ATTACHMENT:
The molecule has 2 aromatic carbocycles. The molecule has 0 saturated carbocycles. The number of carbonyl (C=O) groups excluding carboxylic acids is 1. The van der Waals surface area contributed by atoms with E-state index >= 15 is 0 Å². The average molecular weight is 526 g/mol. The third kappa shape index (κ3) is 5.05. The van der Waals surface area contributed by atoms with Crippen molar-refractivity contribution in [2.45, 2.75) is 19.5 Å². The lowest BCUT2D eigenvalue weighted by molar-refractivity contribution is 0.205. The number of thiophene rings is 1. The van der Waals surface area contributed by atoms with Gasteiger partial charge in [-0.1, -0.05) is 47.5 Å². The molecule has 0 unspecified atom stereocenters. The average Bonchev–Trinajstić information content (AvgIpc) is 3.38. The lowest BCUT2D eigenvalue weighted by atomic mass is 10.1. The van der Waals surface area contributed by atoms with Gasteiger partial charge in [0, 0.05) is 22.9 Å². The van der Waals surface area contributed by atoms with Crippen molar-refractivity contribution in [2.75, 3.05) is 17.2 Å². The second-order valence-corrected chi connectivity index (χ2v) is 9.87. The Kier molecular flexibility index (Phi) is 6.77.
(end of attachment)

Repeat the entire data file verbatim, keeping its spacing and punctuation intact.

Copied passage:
The molecule has 2 aromatic carbocycles. The molecule has 0 saturated carbocycles. The number of carbonyl (C=O) groups excluding carboxylic acids is 1. The van der Waals surface area contributed by atoms with E-state index >= 15 is 0 Å². The average molecular weight is 526 g/mol. The third kappa shape index (κ3) is 5.05. The van der Waals surface area contributed by atoms with Crippen molar-refractivity contribution in [2.45, 2.75) is 19.5 Å². The lowest BCUT2D eigenvalue weighted by molar-refractivity contribution is 0.205. The number of thiophene rings is 1. The van der Waals surface area contributed by atoms with Gasteiger partial charge in [-0.1, -0.05) is 47.5 Å². The molecule has 0 unspecified atom stereocenters. The average Bonchev–Trinajstić information content (AvgIpc) is 3.38. The lowest BCUT2D eigenvalue weighted by atomic mass is 10.1. The van der Waals surface area contributed by atoms with Gasteiger partial charge in [0, 0.05) is 22.9 Å². The van der Waals surface area contributed by atoms with Crippen molar-refractivity contribution in [2.75, 3.05) is 17.2 Å². The second-order valence-corrected chi connectivity index (χ2v) is 9.87. The Kier molecular flexibility index (Phi) is 6.77.